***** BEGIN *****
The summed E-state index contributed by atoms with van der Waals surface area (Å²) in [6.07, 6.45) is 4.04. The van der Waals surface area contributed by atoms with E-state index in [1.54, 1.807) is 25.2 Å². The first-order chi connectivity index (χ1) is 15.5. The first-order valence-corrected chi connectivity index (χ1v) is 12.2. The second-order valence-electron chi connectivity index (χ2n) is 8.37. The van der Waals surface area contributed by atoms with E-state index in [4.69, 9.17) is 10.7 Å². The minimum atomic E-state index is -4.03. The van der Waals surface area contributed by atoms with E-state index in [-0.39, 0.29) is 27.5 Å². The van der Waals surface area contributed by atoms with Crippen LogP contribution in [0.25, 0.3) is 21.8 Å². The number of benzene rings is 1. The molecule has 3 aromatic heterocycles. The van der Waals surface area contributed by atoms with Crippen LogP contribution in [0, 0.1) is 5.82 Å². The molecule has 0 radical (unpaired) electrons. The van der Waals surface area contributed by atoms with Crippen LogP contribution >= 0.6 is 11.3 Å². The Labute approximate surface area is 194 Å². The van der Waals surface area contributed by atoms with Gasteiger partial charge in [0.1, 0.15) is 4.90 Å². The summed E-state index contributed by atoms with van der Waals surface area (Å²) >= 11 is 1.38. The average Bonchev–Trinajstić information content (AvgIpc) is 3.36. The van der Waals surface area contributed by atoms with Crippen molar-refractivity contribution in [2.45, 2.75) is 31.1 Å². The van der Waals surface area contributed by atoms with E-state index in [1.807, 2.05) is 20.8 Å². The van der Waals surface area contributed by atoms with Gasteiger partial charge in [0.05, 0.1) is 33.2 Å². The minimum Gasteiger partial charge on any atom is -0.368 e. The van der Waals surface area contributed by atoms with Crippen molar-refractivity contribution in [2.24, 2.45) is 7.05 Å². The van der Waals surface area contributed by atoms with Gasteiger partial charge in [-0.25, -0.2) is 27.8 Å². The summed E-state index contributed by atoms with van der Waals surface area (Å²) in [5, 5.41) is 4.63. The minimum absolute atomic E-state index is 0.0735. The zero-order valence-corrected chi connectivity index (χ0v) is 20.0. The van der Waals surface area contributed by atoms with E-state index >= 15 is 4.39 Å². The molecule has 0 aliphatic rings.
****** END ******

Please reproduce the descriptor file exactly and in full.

The summed E-state index contributed by atoms with van der Waals surface area (Å²) in [6.07, 6.45) is 4.04. The van der Waals surface area contributed by atoms with E-state index in [1.54, 1.807) is 25.2 Å². The first-order chi connectivity index (χ1) is 15.5. The first-order valence-corrected chi connectivity index (χ1v) is 12.2. The second-order valence-electron chi connectivity index (χ2n) is 8.37. The van der Waals surface area contributed by atoms with E-state index in [4.69, 9.17) is 10.7 Å². The minimum atomic E-state index is -4.03. The van der Waals surface area contributed by atoms with E-state index in [-0.39, 0.29) is 27.5 Å². The van der Waals surface area contributed by atoms with Crippen LogP contribution in [0.25, 0.3) is 21.8 Å². The number of benzene rings is 1. The molecule has 3 aromatic heterocycles. The van der Waals surface area contributed by atoms with Crippen LogP contribution in [0, 0.1) is 5.82 Å². The molecule has 0 radical (unpaired) electrons. The van der Waals surface area contributed by atoms with Crippen LogP contribution >= 0.6 is 11.3 Å². The Labute approximate surface area is 194 Å². The van der Waals surface area contributed by atoms with Gasteiger partial charge in [0.1, 0.15) is 4.90 Å². The summed E-state index contributed by atoms with van der Waals surface area (Å²) >= 11 is 1.38. The average Bonchev–Trinajstić information content (AvgIpc) is 3.36. The van der Waals surface area contributed by atoms with Crippen molar-refractivity contribution in [2.45, 2.75) is 31.1 Å². The van der Waals surface area contributed by atoms with E-state index in [1.807, 2.05) is 20.8 Å². The van der Waals surface area contributed by atoms with Gasteiger partial charge in [0.05, 0.1) is 33.2 Å². The minimum Gasteiger partial charge on any atom is -0.368 e. The van der Waals surface area contributed by atoms with Crippen molar-refractivity contribution in [2.24, 2.45) is 7.05 Å². The van der Waals surface area contributed by atoms with Gasteiger partial charge in [-0.25, -0.2) is 27.8 Å². The summed E-state index contributed by atoms with van der Waals surface area (Å²) in [5, 5.41) is 4.63. The minimum absolute atomic E-state index is 0.0735. The zero-order valence-corrected chi connectivity index (χ0v) is 20.0. The van der Waals surface area contributed by atoms with E-state index >= 15 is 4.39 Å². The molecule has 0 aliphatic rings.